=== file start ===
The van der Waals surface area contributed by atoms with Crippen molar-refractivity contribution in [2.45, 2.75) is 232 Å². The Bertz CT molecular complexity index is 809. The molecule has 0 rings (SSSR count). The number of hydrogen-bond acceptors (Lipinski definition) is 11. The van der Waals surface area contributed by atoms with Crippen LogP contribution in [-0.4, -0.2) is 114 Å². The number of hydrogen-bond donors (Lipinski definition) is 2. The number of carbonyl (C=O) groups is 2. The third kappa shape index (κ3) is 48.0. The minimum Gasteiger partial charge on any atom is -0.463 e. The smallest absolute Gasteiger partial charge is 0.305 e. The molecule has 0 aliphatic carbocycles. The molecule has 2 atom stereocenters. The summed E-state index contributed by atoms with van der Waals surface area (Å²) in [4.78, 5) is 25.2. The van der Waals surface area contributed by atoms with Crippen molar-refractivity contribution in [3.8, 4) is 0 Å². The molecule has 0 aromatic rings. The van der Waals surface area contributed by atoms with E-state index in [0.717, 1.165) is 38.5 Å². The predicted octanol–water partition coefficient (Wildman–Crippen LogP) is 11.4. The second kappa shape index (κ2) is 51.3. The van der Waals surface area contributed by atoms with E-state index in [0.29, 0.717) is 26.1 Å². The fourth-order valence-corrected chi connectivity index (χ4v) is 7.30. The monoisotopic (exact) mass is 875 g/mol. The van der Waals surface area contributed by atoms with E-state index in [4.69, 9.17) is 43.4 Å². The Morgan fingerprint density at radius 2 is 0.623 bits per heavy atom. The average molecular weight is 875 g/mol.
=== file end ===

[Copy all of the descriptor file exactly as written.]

The van der Waals surface area contributed by atoms with Crippen molar-refractivity contribution in [2.45, 2.75) is 232 Å². The Bertz CT molecular complexity index is 809. The molecule has 0 rings (SSSR count). The number of hydrogen-bond acceptors (Lipinski definition) is 11. The van der Waals surface area contributed by atoms with Crippen LogP contribution in [-0.4, -0.2) is 114 Å². The number of hydrogen-bond donors (Lipinski definition) is 2. The number of carbonyl (C=O) groups is 2. The third kappa shape index (κ3) is 48.0. The minimum Gasteiger partial charge on any atom is -0.463 e. The smallest absolute Gasteiger partial charge is 0.305 e. The molecule has 0 aliphatic carbocycles. The molecule has 2 atom stereocenters. The summed E-state index contributed by atoms with van der Waals surface area (Å²) in [4.78, 5) is 25.2. The van der Waals surface area contributed by atoms with Crippen molar-refractivity contribution in [3.8, 4) is 0 Å². The molecule has 0 aromatic rings. The van der Waals surface area contributed by atoms with E-state index in [0.717, 1.165) is 38.5 Å². The predicted octanol–water partition coefficient (Wildman–Crippen LogP) is 11.4. The second kappa shape index (κ2) is 51.3. The van der Waals surface area contributed by atoms with E-state index in [0.29, 0.717) is 26.1 Å². The fourth-order valence-corrected chi connectivity index (χ4v) is 7.30. The monoisotopic (exact) mass is 875 g/mol. The van der Waals surface area contributed by atoms with E-state index in [4.69, 9.17) is 43.4 Å². The Morgan fingerprint density at radius 2 is 0.623 bits per heavy atom. The average molecular weight is 875 g/mol.